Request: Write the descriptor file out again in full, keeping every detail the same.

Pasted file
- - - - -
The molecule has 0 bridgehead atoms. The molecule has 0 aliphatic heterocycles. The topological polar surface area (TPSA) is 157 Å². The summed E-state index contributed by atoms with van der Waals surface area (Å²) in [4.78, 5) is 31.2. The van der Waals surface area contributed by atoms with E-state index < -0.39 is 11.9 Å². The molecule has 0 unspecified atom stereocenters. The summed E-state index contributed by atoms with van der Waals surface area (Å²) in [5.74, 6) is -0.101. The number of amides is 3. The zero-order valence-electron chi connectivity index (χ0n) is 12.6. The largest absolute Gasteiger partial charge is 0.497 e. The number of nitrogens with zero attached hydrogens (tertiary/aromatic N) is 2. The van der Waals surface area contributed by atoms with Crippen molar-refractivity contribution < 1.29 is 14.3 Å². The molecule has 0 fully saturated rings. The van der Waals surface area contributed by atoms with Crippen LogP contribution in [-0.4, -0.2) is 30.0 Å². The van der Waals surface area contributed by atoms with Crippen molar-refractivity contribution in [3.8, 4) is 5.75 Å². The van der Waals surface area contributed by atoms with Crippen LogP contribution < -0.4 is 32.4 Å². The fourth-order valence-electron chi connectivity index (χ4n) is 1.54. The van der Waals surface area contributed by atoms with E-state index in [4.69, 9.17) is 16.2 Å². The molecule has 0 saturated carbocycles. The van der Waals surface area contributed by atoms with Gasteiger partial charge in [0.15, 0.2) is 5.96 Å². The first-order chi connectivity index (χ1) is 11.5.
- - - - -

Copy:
The molecule has 0 bridgehead atoms. The molecule has 0 aliphatic heterocycles. The topological polar surface area (TPSA) is 157 Å². The summed E-state index contributed by atoms with van der Waals surface area (Å²) in [4.78, 5) is 31.2. The van der Waals surface area contributed by atoms with E-state index < -0.39 is 11.9 Å². The molecule has 0 unspecified atom stereocenters. The summed E-state index contributed by atoms with van der Waals surface area (Å²) in [5.74, 6) is -0.101. The number of amides is 3. The zero-order valence-electron chi connectivity index (χ0n) is 12.6. The largest absolute Gasteiger partial charge is 0.497 e. The number of nitrogens with zero attached hydrogens (tertiary/aromatic N) is 2. The van der Waals surface area contributed by atoms with Crippen molar-refractivity contribution < 1.29 is 14.3 Å². The molecule has 0 fully saturated rings. The van der Waals surface area contributed by atoms with Crippen LogP contribution in [-0.4, -0.2) is 30.0 Å². The van der Waals surface area contributed by atoms with Crippen molar-refractivity contribution in [3.8, 4) is 5.75 Å². The van der Waals surface area contributed by atoms with Crippen LogP contribution < -0.4 is 32.4 Å². The fourth-order valence-electron chi connectivity index (χ4n) is 1.54. The van der Waals surface area contributed by atoms with E-state index in [4.69, 9.17) is 16.2 Å². The molecule has 0 saturated carbocycles. The van der Waals surface area contributed by atoms with Gasteiger partial charge in [0.15, 0.2) is 5.96 Å². The first-order chi connectivity index (χ1) is 11.5.